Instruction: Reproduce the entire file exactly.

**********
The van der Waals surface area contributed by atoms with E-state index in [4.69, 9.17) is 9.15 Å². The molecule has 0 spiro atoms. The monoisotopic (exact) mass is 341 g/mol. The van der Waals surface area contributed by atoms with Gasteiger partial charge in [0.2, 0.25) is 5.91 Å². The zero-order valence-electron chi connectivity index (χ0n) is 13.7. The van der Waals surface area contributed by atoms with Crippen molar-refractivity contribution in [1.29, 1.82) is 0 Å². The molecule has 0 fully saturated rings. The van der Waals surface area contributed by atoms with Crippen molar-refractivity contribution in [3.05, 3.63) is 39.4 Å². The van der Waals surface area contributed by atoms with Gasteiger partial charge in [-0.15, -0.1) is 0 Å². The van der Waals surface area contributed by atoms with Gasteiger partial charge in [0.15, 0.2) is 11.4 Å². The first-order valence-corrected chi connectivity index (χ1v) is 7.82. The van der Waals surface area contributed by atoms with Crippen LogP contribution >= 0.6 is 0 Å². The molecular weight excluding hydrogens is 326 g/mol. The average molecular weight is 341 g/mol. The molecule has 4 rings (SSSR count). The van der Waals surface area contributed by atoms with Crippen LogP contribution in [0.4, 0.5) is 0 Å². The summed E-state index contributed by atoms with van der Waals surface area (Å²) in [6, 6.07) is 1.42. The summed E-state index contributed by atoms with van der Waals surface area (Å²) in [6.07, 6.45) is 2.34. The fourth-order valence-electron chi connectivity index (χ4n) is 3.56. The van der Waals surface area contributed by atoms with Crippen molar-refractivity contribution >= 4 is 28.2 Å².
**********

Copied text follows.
The van der Waals surface area contributed by atoms with E-state index in [4.69, 9.17) is 9.15 Å². The molecule has 0 spiro atoms. The monoisotopic (exact) mass is 341 g/mol. The van der Waals surface area contributed by atoms with Gasteiger partial charge in [0.2, 0.25) is 5.91 Å². The zero-order valence-electron chi connectivity index (χ0n) is 13.7. The van der Waals surface area contributed by atoms with Crippen molar-refractivity contribution in [1.29, 1.82) is 0 Å². The molecule has 0 fully saturated rings. The van der Waals surface area contributed by atoms with Crippen molar-refractivity contribution in [3.05, 3.63) is 39.4 Å². The van der Waals surface area contributed by atoms with Gasteiger partial charge in [-0.15, -0.1) is 0 Å². The van der Waals surface area contributed by atoms with Gasteiger partial charge in [0.15, 0.2) is 11.4 Å². The first-order valence-corrected chi connectivity index (χ1v) is 7.82. The van der Waals surface area contributed by atoms with Crippen LogP contribution >= 0.6 is 0 Å². The molecular weight excluding hydrogens is 326 g/mol. The average molecular weight is 341 g/mol. The molecule has 4 rings (SSSR count). The van der Waals surface area contributed by atoms with Crippen LogP contribution in [0.4, 0.5) is 0 Å². The summed E-state index contributed by atoms with van der Waals surface area (Å²) in [6, 6.07) is 1.42. The summed E-state index contributed by atoms with van der Waals surface area (Å²) in [6.07, 6.45) is 2.34. The fourth-order valence-electron chi connectivity index (χ4n) is 3.56. The van der Waals surface area contributed by atoms with Crippen molar-refractivity contribution >= 4 is 28.2 Å².